itwbennett (1594911) writes In a follow-up to yesterday's story about the Chinese hackers who stole hospital data of 4.5 million patients, IDG News Service's Martyn Williams set out to learn why the data, which didn't include credit card information, was so valuable. The answer is depressingly simple: people without health insurance can potentially get treatment by using medical data of one of the hacking victims. John Halamka, chief information officer of the Beth Israel Deaconess Medical Center and chairman of the New England Healthcare Exchange Network, said a medical record can be worth between $50 and $250 to the right customer — many times more than the amount typically paid for a credit card number, or the cents paid for a user name and password. "If I am one of the 50 million Americans who are uninsured ... and I need a million-dollar heart transplant, for $250 I can get a complete medical record including insurance company details," he said.
mdsolar (1045926) writes with this disconcerting story from CNet about security breaches at the U.S. Nuclear Regulatory Commission, revealed in a new report to have been compromised three times in the last three years: The body that governs America's nuclear power providers said in an internal investigation that two of the hacks are suspected to have come from unnamed foreign countries, the news site Nextgov reported based on a Freedom of Information Act request. The source of the third hack could not be identified because the logs of the incident had been destroyed, the report said. Hackers, often sponsored by foreign governments, have targeted the US more frequently in recent years. A report (PDF) on attacks against government computers noted that there was a 35 percent increase between 2010 and 2013.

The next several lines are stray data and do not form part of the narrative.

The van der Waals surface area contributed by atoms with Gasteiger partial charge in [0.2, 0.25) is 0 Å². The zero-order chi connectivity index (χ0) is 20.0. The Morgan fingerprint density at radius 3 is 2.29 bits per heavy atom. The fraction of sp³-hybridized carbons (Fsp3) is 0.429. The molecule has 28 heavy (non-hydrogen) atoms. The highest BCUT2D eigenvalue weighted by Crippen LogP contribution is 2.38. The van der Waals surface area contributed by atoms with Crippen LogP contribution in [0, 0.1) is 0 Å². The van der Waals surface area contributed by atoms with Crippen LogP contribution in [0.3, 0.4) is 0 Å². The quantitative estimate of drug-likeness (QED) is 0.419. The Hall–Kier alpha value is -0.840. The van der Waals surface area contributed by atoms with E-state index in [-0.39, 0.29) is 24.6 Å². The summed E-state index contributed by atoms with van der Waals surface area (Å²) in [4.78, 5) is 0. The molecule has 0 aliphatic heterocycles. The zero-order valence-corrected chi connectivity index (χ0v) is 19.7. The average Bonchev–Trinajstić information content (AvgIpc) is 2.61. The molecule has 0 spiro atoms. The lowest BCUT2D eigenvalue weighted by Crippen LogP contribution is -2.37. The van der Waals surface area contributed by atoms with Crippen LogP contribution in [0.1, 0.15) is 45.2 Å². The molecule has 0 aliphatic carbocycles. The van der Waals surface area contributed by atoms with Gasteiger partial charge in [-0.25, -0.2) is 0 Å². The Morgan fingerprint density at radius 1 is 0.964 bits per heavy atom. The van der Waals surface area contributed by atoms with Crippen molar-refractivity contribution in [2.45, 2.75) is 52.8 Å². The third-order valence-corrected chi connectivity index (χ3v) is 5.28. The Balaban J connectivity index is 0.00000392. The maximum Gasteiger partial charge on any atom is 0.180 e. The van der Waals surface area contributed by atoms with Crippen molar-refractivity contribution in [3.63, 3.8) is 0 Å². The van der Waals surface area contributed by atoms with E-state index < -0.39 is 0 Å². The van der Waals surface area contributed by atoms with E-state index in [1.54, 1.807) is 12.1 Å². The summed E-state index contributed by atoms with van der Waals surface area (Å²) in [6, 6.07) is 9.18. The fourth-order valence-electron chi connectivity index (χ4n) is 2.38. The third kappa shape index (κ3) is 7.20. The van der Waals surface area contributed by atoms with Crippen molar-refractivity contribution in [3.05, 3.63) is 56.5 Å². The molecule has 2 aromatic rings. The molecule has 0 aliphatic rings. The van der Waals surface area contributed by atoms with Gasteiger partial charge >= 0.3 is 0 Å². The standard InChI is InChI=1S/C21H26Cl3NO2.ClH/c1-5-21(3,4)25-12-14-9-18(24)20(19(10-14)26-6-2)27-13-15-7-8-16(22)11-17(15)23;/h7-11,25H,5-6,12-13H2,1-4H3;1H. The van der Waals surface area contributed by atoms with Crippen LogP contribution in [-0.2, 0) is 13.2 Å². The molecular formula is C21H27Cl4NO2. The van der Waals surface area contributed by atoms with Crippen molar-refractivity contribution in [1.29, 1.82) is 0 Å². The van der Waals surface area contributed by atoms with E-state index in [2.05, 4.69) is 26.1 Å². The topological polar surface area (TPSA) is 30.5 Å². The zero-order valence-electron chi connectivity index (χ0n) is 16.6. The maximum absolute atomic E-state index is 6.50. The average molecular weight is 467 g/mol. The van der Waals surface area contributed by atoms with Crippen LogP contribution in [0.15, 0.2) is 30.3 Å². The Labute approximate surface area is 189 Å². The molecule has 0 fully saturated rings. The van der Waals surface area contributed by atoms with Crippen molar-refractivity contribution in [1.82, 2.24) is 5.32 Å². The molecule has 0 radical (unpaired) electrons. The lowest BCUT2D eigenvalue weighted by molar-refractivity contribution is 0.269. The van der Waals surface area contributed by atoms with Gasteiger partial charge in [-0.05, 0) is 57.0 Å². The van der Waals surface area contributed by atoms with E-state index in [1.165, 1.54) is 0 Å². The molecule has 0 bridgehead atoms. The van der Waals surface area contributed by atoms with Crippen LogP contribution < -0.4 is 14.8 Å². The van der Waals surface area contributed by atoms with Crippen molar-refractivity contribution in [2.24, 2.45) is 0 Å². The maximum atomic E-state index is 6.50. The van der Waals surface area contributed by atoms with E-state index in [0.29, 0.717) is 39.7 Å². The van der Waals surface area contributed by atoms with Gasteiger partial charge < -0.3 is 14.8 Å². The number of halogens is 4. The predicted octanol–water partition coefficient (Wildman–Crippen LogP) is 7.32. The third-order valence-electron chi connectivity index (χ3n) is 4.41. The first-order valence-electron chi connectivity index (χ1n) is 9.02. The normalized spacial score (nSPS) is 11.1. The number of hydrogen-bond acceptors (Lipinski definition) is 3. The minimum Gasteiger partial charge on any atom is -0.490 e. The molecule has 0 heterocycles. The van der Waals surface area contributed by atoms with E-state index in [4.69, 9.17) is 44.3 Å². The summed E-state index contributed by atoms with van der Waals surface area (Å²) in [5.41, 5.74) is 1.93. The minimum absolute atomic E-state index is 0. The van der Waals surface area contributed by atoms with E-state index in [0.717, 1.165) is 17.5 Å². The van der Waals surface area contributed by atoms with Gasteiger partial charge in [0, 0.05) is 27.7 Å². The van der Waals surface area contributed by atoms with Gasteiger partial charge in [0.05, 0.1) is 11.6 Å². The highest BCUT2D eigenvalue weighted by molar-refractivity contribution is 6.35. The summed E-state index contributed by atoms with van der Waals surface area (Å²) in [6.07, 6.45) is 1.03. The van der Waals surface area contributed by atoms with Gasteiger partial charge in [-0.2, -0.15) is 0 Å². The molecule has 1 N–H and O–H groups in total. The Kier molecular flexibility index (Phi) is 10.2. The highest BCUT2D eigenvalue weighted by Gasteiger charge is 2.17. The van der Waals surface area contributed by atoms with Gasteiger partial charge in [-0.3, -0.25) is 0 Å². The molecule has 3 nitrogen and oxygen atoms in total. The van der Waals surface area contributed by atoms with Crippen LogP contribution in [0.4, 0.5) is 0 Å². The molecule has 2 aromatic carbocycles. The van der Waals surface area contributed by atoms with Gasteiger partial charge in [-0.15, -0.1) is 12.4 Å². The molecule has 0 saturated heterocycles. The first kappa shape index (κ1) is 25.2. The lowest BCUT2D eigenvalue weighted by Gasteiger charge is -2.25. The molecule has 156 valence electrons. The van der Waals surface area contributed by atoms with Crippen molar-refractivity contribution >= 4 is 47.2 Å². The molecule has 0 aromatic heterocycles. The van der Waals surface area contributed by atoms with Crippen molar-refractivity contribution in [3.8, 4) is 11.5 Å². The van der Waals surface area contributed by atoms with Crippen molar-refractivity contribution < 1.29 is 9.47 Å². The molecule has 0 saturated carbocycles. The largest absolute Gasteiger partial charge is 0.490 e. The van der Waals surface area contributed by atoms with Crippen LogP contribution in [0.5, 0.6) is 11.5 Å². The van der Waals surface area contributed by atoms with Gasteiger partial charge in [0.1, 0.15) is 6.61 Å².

Intruders used common hacking techniques to get at the NRC's computers. One attack linked to a foreign country or individual involved phishing emails that coerced NRC employees into submitting their login credentials. The second one linked to a foreign government or individual used spearphishing, or emails targeted at specific NRC employees, to convince them to click a link that led to a malware site hosted on Microsoft's cloud storage site SkyDrive, now called OneDrive. The third attack involved breaking into the personal account of a NRC employee. After sending a malicious PDF attachment to 16 other NRC employees, one person was infected with malware.